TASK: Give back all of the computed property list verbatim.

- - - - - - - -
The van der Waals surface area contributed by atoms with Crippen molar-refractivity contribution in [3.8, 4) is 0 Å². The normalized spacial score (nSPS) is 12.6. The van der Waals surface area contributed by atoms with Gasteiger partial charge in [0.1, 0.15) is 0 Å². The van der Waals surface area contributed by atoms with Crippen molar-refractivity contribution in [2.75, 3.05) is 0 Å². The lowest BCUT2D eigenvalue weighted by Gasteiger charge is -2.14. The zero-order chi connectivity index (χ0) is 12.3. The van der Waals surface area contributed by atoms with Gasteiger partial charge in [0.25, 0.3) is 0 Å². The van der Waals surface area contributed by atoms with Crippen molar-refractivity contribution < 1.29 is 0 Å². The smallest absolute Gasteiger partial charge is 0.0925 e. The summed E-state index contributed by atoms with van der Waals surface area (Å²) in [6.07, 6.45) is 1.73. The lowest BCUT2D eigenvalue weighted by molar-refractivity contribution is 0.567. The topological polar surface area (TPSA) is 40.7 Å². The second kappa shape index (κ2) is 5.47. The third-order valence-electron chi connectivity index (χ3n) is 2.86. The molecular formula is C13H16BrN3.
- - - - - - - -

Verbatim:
The van der Waals surface area contributed by atoms with Crippen molar-refractivity contribution in [3.8, 4) is 0 Å². The normalized spacial score (nSPS) is 12.6. The van der Waals surface area contributed by atoms with Gasteiger partial charge in [0.1, 0.15) is 0 Å². The van der Waals surface area contributed by atoms with Crippen molar-refractivity contribution in [2.75, 3.05) is 0 Å². The lowest BCUT2D eigenvalue weighted by Gasteiger charge is -2.14. The zero-order chi connectivity index (χ0) is 12.3. The van der Waals surface area contributed by atoms with Gasteiger partial charge in [0.25, 0.3) is 0 Å². The van der Waals surface area contributed by atoms with Crippen molar-refractivity contribution < 1.29 is 0 Å². The smallest absolute Gasteiger partial charge is 0.0925 e. The summed E-state index contributed by atoms with van der Waals surface area (Å²) in [6.07, 6.45) is 1.73. The lowest BCUT2D eigenvalue weighted by molar-refractivity contribution is 0.567. The topological polar surface area (TPSA) is 40.7 Å². The second kappa shape index (κ2) is 5.47. The third-order valence-electron chi connectivity index (χ3n) is 2.86. The molecular formula is C13H16BrN3.